Pre-Prohibition Porter is described in the guidelines as being like a less-hoppy American Porter and a less-caramelly English Porter.
Josh Weikert 6 months ago
In honor of the Philadelphia Eagles’ Super Bowl victory, it seems appropriate to bring you a beer that is actually sometimes referred to as a “Pennsylvania Porter,” a “Philadelphia Porter,” or an “East Coast” Porter! Pre-Prohibition Porter has a lengthy history, drawing on both the English and German brewing legacy that could be found in Colonial Pennsylvania right up through Prohibition, when mass-market dark beers were a common staple of local and regional breweries (and still are, today). Modest alcohol, low levels of roast character, a generally clean fermentation, and more make this a great all-purpose choice for homebrewers who want to keep more than IPA on tap, and it can be a great option for people who lack real lagering capabilities. Let’s talk about some P-O-R-T-E-R PORTER as I watch the Lombardi Trophy parade up Broad Street.
Pre-Prohibition Porter is described in the guidelines as being like a less-hoppy American Porter and a less-caramelly English Porter. Those are valid, but from a production perspective I prefer to think of this beer as a dark Kolsch: not a lager (like Baltic Porter), but not nearly as “active” in fermentation nor as aggressive in its flavors as other porters. It’s a true dark hybrid. Low hops flavor, low biscuit or caramel, low chocolate and coffee roast, low adjunct notes – this beer is far from flavorless, but it is restrained, especially in comparison to the aggressively robust American Porter. Much like the Pre-Prohibition Lager, this is an “Americanized” version of an existing style in the colonial sense – brewed using what was available in early America – rather than in the “extreme” sense, as we see with many other styles. For all its restraint, though, brewers err when they make this beer too nondescript. “Low” shouldn’t equal “boring,” so our recipe will hit a lot of notes softly – but it will still hit them.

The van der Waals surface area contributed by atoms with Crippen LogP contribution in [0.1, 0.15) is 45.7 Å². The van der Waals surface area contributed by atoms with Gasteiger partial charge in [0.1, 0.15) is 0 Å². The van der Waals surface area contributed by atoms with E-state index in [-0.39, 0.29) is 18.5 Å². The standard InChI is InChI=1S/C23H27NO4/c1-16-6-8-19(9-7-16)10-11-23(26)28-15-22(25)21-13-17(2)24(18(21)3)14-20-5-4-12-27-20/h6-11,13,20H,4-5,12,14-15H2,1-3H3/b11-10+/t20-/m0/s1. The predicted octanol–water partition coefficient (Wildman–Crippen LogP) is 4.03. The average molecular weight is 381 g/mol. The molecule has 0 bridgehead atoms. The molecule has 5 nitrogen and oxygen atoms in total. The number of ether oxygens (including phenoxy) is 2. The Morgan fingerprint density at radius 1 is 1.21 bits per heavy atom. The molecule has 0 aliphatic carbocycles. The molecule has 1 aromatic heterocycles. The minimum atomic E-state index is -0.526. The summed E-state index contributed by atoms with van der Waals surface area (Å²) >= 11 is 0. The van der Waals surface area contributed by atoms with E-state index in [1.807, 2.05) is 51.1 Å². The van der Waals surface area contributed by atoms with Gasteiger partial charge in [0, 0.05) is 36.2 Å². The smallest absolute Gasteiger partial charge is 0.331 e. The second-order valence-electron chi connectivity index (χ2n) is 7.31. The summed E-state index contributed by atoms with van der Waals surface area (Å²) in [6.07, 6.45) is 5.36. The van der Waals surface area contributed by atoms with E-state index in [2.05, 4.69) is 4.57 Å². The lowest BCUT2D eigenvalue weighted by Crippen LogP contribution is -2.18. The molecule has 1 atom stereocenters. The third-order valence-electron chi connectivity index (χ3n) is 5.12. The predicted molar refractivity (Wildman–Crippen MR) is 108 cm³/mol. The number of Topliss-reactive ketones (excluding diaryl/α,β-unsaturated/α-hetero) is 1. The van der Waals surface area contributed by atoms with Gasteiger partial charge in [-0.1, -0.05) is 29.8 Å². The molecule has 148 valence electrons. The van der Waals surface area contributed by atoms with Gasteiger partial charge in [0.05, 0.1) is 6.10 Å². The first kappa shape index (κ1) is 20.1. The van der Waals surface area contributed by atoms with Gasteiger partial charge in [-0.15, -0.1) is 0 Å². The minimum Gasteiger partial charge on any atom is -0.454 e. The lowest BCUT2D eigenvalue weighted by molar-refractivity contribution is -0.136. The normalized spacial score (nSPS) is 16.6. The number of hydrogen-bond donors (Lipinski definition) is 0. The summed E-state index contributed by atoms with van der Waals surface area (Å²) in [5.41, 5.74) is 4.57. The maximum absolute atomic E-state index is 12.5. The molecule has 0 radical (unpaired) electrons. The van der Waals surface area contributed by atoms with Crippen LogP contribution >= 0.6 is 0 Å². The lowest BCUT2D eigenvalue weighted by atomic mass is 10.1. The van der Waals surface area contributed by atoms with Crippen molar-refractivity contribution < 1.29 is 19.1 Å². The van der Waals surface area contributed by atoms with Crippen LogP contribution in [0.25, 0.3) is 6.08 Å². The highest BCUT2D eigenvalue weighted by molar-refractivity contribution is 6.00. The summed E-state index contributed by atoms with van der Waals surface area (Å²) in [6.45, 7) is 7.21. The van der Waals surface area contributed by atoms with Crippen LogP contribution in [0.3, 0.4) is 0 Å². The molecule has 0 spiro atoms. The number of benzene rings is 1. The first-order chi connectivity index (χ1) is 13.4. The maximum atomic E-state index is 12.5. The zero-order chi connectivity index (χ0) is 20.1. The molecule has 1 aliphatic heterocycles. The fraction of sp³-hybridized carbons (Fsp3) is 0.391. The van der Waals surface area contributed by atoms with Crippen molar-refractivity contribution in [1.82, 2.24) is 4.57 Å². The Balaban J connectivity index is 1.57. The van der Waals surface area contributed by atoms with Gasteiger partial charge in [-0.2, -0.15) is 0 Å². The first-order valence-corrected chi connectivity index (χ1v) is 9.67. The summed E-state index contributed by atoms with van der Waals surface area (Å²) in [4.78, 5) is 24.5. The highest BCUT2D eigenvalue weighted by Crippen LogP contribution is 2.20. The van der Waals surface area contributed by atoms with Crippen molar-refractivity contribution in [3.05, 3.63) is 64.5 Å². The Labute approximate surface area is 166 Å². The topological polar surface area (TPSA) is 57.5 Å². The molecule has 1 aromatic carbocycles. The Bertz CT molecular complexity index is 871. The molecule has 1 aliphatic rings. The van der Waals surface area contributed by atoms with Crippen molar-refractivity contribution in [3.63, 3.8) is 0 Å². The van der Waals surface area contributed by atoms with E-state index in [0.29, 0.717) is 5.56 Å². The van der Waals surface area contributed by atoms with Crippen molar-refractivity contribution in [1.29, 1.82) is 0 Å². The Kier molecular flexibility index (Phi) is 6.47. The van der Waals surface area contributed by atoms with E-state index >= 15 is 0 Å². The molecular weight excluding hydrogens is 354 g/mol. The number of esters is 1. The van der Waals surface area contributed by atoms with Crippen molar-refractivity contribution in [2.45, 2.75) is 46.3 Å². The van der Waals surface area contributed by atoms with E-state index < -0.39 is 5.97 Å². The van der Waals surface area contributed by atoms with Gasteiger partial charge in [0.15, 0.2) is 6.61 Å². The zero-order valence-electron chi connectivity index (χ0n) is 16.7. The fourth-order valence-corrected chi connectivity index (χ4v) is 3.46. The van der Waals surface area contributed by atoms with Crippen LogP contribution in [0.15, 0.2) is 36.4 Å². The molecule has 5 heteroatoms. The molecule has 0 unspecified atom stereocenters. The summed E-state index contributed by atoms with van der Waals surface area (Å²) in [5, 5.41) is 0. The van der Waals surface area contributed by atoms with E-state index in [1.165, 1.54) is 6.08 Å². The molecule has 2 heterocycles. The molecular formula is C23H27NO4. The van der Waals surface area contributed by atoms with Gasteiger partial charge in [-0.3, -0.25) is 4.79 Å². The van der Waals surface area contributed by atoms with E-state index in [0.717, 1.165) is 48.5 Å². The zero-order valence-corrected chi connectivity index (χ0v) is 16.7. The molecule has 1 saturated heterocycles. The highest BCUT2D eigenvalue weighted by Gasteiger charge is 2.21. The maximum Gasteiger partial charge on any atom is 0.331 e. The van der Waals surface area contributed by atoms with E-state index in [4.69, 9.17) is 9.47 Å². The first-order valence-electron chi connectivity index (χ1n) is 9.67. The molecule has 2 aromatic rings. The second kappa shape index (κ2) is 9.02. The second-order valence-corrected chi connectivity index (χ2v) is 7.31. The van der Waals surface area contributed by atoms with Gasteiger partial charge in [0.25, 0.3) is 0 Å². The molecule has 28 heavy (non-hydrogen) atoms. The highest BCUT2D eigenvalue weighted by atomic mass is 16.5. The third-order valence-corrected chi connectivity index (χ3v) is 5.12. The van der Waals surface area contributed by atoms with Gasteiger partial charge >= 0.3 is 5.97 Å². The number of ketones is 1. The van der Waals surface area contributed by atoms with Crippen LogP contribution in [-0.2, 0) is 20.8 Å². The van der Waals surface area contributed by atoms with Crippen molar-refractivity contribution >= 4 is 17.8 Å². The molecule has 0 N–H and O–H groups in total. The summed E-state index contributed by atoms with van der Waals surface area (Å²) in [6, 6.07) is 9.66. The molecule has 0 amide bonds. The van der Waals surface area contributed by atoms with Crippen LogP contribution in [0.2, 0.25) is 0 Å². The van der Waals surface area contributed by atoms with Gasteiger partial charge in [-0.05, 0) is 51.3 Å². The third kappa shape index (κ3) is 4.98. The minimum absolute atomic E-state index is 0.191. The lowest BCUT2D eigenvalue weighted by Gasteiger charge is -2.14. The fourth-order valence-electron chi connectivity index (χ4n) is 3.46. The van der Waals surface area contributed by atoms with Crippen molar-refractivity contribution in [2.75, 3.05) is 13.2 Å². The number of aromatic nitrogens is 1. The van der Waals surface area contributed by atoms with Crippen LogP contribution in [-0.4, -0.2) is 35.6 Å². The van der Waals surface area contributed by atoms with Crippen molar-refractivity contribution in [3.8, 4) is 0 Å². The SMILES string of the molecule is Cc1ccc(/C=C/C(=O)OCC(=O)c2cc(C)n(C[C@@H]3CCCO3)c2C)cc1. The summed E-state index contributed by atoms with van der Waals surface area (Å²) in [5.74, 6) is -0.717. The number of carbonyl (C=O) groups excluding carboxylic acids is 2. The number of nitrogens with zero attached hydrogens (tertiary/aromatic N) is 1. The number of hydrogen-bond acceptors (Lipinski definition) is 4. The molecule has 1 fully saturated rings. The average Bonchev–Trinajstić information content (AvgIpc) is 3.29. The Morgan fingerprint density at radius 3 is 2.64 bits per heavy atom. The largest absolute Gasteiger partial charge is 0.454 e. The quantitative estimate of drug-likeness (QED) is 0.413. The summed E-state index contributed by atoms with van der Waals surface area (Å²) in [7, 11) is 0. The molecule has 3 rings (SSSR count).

The base here is actually my Schwarzbier recipe, with refinements. Munich and Maris Otter might be a bit too rich for what we need here, so start with Pilsner and Maris Otter instead, about four pounds of each. The guidelines would have you use 2-row or 6-row, but…why? We keep the half-pound of 45L British Crystal and quarter-pound of Carafa II, but substitute a pound of Chocolate Rye for the half-pound of Pale Chocolate. The added spice feels redolent of a Colonial era barn dance, and as a huskless chocolate malt you’ll get roast flavors without aggressive roast bite: just what the doctor ordered. We get away with the big crystal and chocolate malt additions because we’re also going to add some simple sugars which will dry and thin out our finished beer: add half a pound of molasses, pre-boil. Our gravity is higher than the Schwarzbier, at about 1.053, but this is still definitely not a robust beer in terms of alcohol.
For hops, you have a choice: you can either bitter to 25 IBUs at the top of the boil, or increase your hops usage to maintain the same IBU level but add them instead with about 25 minutes to go in the boil. I choose the latter, to add just a touch of hops flavor and aroma, adding Northern Brewer hops which have a rustic New World woody character.
Finally, rather than a “proper” lager yeast, I recommend using the Wyeast German Ale Yeast (#1007), at cool temperatures. It’s clean enough, and a good attenuator.
Be sure to kill the heat before stirring in your molasses (I usually add it at lauter and let the warm wort do the dissolving for me), but otherwise this is a standard mash and boil. If you’re someone who usually worries about DMS from Pilsner malt, don’t – the style allows for a bit of corn flavor, and while I don’t get it out of this recipe, it wouldn’t much matter if I did. Fermentation can be completed pretty quickly, compared to lagered versions. Oxygenate well after chilling, then pitch. Start at 62F, hold for a week, and then let the beer free-rise to 70F or so to finish up. Upon completion, carbonate to two volumes of CO2, and you’re done!
If you find that the finished beer is a bit too stark for your palate, you can add half a pound of flaked barley to the mash, but I like it less-creamy. I’d also add that the molasses might make the beer seem sweeter than it actually is (those burnt sugar flavors…), so you may need to adjust your IBUs or increase your carbonation slightly to properly balance it, in perception. Otherwise, hoist a pint in honor of the victorious Philadelphia Eagles, and enjoy a beer that George Washington himself brewed and drank! What could be more American than that?
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